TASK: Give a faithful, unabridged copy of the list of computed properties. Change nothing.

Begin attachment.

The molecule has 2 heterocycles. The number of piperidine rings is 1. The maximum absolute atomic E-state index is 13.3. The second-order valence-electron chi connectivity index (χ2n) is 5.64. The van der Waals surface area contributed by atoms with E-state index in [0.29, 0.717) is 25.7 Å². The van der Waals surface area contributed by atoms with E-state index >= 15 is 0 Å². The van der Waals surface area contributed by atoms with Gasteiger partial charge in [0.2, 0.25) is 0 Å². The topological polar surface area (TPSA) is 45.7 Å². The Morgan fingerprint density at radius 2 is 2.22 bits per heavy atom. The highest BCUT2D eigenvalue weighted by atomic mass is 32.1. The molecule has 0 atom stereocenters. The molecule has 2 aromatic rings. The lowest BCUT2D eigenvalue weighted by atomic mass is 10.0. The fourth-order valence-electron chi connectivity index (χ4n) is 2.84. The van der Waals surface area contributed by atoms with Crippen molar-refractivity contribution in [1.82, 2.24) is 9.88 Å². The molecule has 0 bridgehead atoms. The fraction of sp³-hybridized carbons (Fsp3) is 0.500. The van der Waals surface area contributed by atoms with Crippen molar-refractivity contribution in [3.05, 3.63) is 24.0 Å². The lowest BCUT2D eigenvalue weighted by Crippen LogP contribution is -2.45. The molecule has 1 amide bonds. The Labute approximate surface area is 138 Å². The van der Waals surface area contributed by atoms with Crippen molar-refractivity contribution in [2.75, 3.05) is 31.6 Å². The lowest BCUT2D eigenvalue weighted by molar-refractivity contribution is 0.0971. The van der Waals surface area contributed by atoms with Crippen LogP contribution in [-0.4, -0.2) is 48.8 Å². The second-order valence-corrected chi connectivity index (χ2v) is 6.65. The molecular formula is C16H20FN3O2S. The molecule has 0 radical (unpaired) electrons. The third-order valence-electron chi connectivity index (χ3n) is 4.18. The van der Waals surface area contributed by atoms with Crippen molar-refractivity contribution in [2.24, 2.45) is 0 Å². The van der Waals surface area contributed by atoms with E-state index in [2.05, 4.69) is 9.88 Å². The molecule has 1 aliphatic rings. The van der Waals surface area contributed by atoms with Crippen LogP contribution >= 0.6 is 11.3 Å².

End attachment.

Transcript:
The molecule has 2 heterocycles. The number of piperidine rings is 1. The maximum absolute atomic E-state index is 13.3. The second-order valence-electron chi connectivity index (χ2n) is 5.64. The van der Waals surface area contributed by atoms with E-state index in [0.29, 0.717) is 25.7 Å². The van der Waals surface area contributed by atoms with E-state index >= 15 is 0 Å². The van der Waals surface area contributed by atoms with Gasteiger partial charge in [0.2, 0.25) is 0 Å². The topological polar surface area (TPSA) is 45.7 Å². The Morgan fingerprint density at radius 2 is 2.22 bits per heavy atom. The highest BCUT2D eigenvalue weighted by atomic mass is 32.1. The molecule has 0 atom stereocenters. The molecule has 2 aromatic rings. The lowest BCUT2D eigenvalue weighted by atomic mass is 10.0. The fourth-order valence-electron chi connectivity index (χ4n) is 2.84. The van der Waals surface area contributed by atoms with Crippen molar-refractivity contribution in [1.82, 2.24) is 9.88 Å². The molecule has 0 bridgehead atoms. The fraction of sp³-hybridized carbons (Fsp3) is 0.500. The van der Waals surface area contributed by atoms with Crippen molar-refractivity contribution in [3.05, 3.63) is 24.0 Å². The lowest BCUT2D eigenvalue weighted by Crippen LogP contribution is -2.45. The molecule has 1 amide bonds. The Labute approximate surface area is 138 Å². The van der Waals surface area contributed by atoms with Crippen molar-refractivity contribution in [2.75, 3.05) is 31.6 Å². The lowest BCUT2D eigenvalue weighted by molar-refractivity contribution is 0.0971. The van der Waals surface area contributed by atoms with Crippen LogP contribution in [-0.4, -0.2) is 48.8 Å². The second-order valence-corrected chi connectivity index (χ2v) is 6.65. The molecular formula is C16H20FN3O2S. The molecule has 0 radical (unpaired) electrons. The third-order valence-electron chi connectivity index (χ3n) is 4.18. The van der Waals surface area contributed by atoms with Crippen molar-refractivity contribution in [2.24, 2.45) is 0 Å². The van der Waals surface area contributed by atoms with E-state index in [2.05, 4.69) is 9.88 Å². The molecule has 1 aliphatic rings. The van der Waals surface area contributed by atoms with Crippen LogP contribution >= 0.6 is 11.3 Å².